Pfizer has developed an antiviral COVID-19 pill that’s known as Paxlovid. It’s been a hard-to-find item – and in some instances, the Biden administration pulled its availability in some states.
For the most part, the pill is reserved for those who are “at high risk for progression to severe COVID-19, according to the FDA.
The office for Kamala Harris identified that she began taking the antiviral pill after she tested positive for COVID. It is now causing quite the stir – why?
Why would the VP, a healthy 57-year-old who has been vaccinated and boosted against COVID, need to take the antiviral pill?
Harris, according to her office, has been completely asymptomatic. So, there would be no reason to put her on this medication. Meanwhile, people who DO need the pill are being denied.
Does the VP have any underlying health conditions that we don’t know about? That’s where things start to get a bit interesting. Her office won’t comment. This means that there may be something else going on with Harris. And considering that Biden is the only thing standing between her and the head title in the U.S., we should probably know if her health is an issue.
Jonathan Reiner, the professor of medicine and surgery at George Washington University School of Medicine & Health Sciences asked “Why would you give Paxlovid to someone without symptoms?
Others have been asking the same question. Jerome Adams, who served as Surgeon General under Trump, was quick to point out that Paxlovid isn’t supposed to be used for those who are asymptomatic and with no medical issues.
An infectious disease expert, Celine Gounder, addresses it by using another approach. “We know that the way that presidents, or in this case vice presidents, are treated is not necessarily the way the average person is treated.” Gounder said that it’s not always about what might be right for Harris but what might be best for the nation.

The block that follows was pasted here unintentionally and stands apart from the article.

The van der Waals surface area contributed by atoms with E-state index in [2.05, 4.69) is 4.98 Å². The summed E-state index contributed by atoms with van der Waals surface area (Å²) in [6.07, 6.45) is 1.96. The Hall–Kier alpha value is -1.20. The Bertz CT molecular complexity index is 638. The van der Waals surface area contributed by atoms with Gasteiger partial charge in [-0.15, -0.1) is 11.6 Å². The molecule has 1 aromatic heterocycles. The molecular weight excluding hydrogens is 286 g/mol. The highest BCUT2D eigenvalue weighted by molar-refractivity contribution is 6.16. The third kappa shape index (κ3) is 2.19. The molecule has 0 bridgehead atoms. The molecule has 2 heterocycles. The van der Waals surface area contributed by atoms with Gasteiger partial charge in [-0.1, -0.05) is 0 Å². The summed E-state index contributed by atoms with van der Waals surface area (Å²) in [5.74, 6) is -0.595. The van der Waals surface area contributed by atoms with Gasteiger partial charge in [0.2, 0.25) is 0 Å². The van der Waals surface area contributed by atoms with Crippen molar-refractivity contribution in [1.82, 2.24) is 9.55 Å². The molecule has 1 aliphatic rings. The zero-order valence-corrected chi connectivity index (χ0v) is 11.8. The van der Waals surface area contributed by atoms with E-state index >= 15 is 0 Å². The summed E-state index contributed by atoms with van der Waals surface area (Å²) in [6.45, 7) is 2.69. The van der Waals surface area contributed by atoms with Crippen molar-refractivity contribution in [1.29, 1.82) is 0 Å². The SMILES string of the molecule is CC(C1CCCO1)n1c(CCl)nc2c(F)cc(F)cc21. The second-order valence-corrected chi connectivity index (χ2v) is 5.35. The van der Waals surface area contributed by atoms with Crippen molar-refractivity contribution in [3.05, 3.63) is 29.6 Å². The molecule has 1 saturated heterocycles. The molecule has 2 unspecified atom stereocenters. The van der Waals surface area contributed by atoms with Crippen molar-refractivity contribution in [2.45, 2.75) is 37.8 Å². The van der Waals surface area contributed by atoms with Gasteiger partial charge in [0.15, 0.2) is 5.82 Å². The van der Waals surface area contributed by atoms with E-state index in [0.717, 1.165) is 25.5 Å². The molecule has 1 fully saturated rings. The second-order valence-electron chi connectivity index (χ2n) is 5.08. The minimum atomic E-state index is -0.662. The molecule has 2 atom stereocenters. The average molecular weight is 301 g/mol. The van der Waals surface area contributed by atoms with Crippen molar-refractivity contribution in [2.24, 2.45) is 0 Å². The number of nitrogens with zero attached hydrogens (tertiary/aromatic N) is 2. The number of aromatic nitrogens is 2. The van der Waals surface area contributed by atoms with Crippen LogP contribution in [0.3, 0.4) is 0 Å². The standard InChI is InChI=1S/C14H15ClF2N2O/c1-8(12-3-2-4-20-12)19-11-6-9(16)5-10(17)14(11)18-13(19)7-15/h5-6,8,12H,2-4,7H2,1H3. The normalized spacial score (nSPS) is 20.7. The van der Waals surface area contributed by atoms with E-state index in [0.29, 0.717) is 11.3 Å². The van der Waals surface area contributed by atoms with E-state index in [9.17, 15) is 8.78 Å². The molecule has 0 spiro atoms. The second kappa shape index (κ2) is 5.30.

So, perhaps she was given Paxlovid as a way to guarantee that she wouldn’t fall victim to COVID. After all, if Biden does get taken out by the 25th amendment, we need to have Harris standing. She’s not ideal, but she’d most certainly be better than Nancy Pelosi. Until the midterms shake things up, we have to be cautious of who the line of succession would bring to the Oval Office.
While Gounder may want to make excuses for Harris since she’s the VP, there are others who take a more pragmatic approach. It’s not a fair system – and medical ethicists, in particular, are concerned that the moral rationalization for Harris to take the antiviral pill is simply because of her position.
Harris was able to get the antiviral pill the same day that she tested positive. Meanwhile, many people struggle to get a prescription.
The only people who can provide a prescription are physicians, physician assistants, and registered nurses. Patients have to get tested, visit a doctor’s office, and then, find a participating pharmacy that will fill the prescription.
We’ve seen the way in which Harris has been able to work around the COVID protocols. Unfortunately, her gaining access to Paxlovid even though she doesn’t need it isn’t the first time she’s been able to use her position to her benefit. Her communications director tested positive in April, and she showed up maskless. And when she’s been maskless around others who have tested positive, her office was quick to say that she was “practicing social distancing – with limited and brief interactions from her chair.”
This is yet another example of rules for thee but not for me. Harris will get the COVID antiviral medication while others get sicker because of their inability to get it. Fair? Hardly.